What’s a FIRAC?

If you have never briefed a case, you have missed the “fun” and frustration of trying to map out a court’s answer to a legal question.  In order to sort out case law, the case brief is used as an outlining tool.  It is an outlining method specific to the legal field.

In the legal field, there are many new vocabulary words, but FIRAC?  Really?

FIRAC actually stands for FACTS, ISSUE, RULE, APPLICATION and CONCLUSION.  It is a method of briefing cases, which is something every student of the law must attempt on some level.

The method that I have found easiest to remember and to use is F-I-R-A-C.  The “F” stands for “Facts.”  You need to outline both the procedural and legally significant facts (those necessary to the court’s reasoning and holding).  The procedural facts are things like prior hearings, prior order, prior history on appeal.  Legally significant facts are the facts the court looked to in making its decision.

The “I” stands for “Issue.”  The issue is the legal question presented.  It is the question being asked of the court.  A case may have (usually does have) more than one issue.

The “R” stands for “Rule.”  This is one of the areas where the novice case briefer can get confused.  The rule is the precedent – the judicial opinions that have come before which are binding on the court making this decision.  The rule is typically a quotation from a prior case which is usually given away by the quotation marks and the citation.  There may be more than one rule per issue, so don’t write down only the first one that you come across; keep looking.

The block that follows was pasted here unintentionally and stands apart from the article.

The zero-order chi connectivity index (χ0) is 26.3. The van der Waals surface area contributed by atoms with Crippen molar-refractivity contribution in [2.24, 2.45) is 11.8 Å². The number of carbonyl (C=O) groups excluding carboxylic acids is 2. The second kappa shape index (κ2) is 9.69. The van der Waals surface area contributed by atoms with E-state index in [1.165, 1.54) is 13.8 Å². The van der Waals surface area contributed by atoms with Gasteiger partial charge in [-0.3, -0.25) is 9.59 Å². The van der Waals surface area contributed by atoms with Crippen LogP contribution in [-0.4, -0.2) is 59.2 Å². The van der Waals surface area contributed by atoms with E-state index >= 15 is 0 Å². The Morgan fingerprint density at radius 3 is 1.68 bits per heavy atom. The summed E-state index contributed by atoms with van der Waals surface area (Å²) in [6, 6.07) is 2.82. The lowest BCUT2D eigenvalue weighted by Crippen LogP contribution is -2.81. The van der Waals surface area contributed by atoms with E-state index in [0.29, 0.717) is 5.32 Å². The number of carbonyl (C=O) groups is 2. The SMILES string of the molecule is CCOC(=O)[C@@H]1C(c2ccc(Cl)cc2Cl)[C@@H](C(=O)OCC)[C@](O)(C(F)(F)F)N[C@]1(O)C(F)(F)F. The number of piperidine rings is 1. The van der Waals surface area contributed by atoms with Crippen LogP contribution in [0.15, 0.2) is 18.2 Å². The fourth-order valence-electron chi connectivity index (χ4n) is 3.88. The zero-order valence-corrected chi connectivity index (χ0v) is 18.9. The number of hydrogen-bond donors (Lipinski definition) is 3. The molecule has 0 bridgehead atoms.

The “A” stands for “Analysis” or Application.”  This is the section that outlines the court’s reasoning, how the court reached its decision in the pending case.  It should be quoted in the brief but will probably not be in quotations in the case itself.  Often policy discussions, economic balancing and discussions of the intent of the legislature will be included in this section.  It will also include an application of the rule (precedent) to the facts of the pending case.

The “C” stands for “Conclusion.”  The conclusion is what the court did with the lower court decision (e.g. affirmed, remanded, reversed) as well as the real life result.  I like to make sure that I understood the case result by stating in clear and concise terms what happened to the people involved in the case.

Briefing is core to the training of any legal professional’s mind.  It is a skill involving higher reasoning and analysis, so it is not acquired without some effort and practice.  Keep on briefing!  It will get easier.


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3 CommentsLeave a comment

  1. Thank you for posting. Excellent brief explanation of FIRAC

  2. thank you this is very helpful to law students. keep on posting, we’ll surely learn a lot…

  3. thank u nw i know what FIRAC is and how it work

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